The Free Dictionary explains Triage as, "A system used to allocate a scarce commodity (food / medicine), only to those capable of deriving the greatest benefit from it. Triage is used in hospital emergency rooms, on battlefields, and at disaster sites when limited medical resources must be allocated" I will excuse you if you thought we were going anywhere near the above situations. That isn’t the case. The focus remains Key account management (KAM). Triaging is useful in addressing the ambiguity associated with Key Account Management's critical first step i.e. selecting key accounts.
Identifying Key Accounts
Successful strategic account management requires a strong start. Identifying key accounts is one of the first critical steps. There are several ways to approach this of course. A good starting point would be to locate the stage of Key Account Management the organization is at. Is it an advanced practitioner of KAM/ Just getting started? Somewhere in the middle? Here are some more considerations
- Offer - Wouldn't you differentiate key accounts from the rest of your customers?
- Lifetime Value - Key accounts should not only show revenue potential but also margin expansion. The existing current contribution will also be key.
- Service complexity - Key accounts have custom requirements that warrant varying degrees of service.
Defining a key account, is well, key. Often, it isn't clear and leads to ambiguity.
Determining shortlisting criteria for selecting key accounts isn't straightforward. Some factors are black and white, making for clear decision-making. Given the inherent complexity in key accounts, 'grey' is what will confront decision-makers, often. They would be lucky to get away with less than 50 shades of 'grey'. To deal with this, university researchers in the strategic account management space were quick to start a 'Science' vs 'Art' debate. While the debate continues, triaging could help cut through some of the ambiguity.
Prioritizing key accounts is necessary, but not sufficient. Triage is vital. During natural disasters and medical emergencies, teams have to decide - who really needs help, who doesn't need it at all and who can wait. That also means the very difficult decision of deciding to give up on those who can't make it. True, it does not entirely solve the ambiguity problem in selecting key accounts. But, it does move the needle forward in sticky situations.
DemandFarm proposes a ‘triage framework’ for key account teams who are still deciding which accounts to include as part of their key account management strategy. The framework is not recommended to decide on existing key accounts. ‘Demoting’ key accounts is a sticky subject and beyond the scope of this article. Key account teams would appreciate how easy it is to include companies as key accounts compared to managing and growing them - or worse, ‘demoting’ them.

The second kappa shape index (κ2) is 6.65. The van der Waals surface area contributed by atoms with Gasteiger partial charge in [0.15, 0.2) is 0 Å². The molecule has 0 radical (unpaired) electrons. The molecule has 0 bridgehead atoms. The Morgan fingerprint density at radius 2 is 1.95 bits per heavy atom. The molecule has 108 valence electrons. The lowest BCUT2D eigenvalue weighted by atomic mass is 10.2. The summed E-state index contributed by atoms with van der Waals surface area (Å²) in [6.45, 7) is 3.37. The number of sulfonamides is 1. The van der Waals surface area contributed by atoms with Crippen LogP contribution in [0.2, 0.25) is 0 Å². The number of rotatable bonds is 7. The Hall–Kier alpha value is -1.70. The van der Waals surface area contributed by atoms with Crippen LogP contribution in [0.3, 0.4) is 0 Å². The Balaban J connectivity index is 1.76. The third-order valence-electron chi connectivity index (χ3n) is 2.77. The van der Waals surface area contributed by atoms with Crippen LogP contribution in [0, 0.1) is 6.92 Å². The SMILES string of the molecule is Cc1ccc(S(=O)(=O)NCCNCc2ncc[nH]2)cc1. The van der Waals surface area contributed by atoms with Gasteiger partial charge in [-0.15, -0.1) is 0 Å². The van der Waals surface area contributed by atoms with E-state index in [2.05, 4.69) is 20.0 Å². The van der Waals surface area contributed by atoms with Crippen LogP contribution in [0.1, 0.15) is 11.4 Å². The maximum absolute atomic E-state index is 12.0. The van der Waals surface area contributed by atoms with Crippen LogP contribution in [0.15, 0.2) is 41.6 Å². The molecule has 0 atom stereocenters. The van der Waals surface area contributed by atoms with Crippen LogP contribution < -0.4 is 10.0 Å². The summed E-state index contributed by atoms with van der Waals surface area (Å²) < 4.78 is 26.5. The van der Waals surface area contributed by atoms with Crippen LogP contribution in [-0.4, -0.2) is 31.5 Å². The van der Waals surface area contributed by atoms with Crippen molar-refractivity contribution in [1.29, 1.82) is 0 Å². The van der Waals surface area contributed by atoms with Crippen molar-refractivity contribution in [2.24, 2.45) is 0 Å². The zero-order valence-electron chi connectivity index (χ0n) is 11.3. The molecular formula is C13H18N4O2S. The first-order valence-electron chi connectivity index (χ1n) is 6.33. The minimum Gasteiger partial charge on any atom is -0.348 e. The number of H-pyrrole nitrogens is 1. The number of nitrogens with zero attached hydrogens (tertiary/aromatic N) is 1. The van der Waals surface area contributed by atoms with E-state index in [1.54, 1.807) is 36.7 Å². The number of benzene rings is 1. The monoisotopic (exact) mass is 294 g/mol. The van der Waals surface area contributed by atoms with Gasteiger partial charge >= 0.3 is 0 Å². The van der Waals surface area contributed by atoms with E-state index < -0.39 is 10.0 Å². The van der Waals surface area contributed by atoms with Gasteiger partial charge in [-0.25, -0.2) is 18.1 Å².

The DemandFarm ‘triage framework’ is best suited to helping KAM teams answer the following question.“ Who should not be a key account?” It is one way of approaching the meaningful identification of the most valuable accounts
Table heading - Triage Framework
(sumender to make an image of the below table)
Broadly, there are 4 factors categorized as external and internal. The above table is a suggested triage framework that will guide organizations in answering the question, “Who should not be a key account?”.
External are those factors that are dependent on the business environment and market conditions. These are as under.
- Market Position - Rate your account on the basis of its current market position and its future potential. Is the market growing? Is the company account growing its market share? Is the account lagging competition?
- Innovation Orientation - How is the account responding to innovation? According to the theory of ‘Diffusion of Innovations’, where does the account fit? Are they innovators, early adopters or laggards? Are they ahead of the curve or prefer to follow?
Internal factors are those that are deemed to be under your control when dealing with the account.
- Strategy Influence - Do we have enough control to influence the current and future business strategy of the account? Will they take and value your opinion for key business decisions? Would we be a vendor or a strategic partner to the account?
- Operational Complexity - Will the account management be transaction-intensive? How easy is it to get approvals? What organization do we need to develop to deliver on the scope? What is the intensity of the existing relationship mapping with stakeholders and their colleagues? Do we see opportunities for margin expansion?
Scoring the Framework
The triage framework also contains scores and weights for scientific decision-making. The following scale is suggested.
- Score from 1 to 10 (1 - least favorable; 10 - most favorable)
- Weights or Percentage should not exceed 100% for all the 4 factors combined
It is pointed out again that this score is only to help identify a “non-key account”. It is suggested that organizations pursuing key account management, should clearly define a threshold score below which an account would be rendered as a “non-key account”. At the same time, a score above the threshold will not necessarily make an account ‘key’. Finally, this is just a starting point - getting into the exercise, one will find several relevant variables to add to the grid.
Will a key account management software help?
Thanks to big data engine and predictive analytics tools, the white space opportunity exists to make the ‘selection’ and ‘triage’ steps, a bit scientific. Automatically capturing quality data and developing scoring mechanisms (similar to the above framework) to identify key accounts could make key account management methodical and predictable. Have we arrived there, yet? You could try triage to answer that question. If you liked the blog, you can also read an Interview with Adrian Davis, President- Whitestone Inc.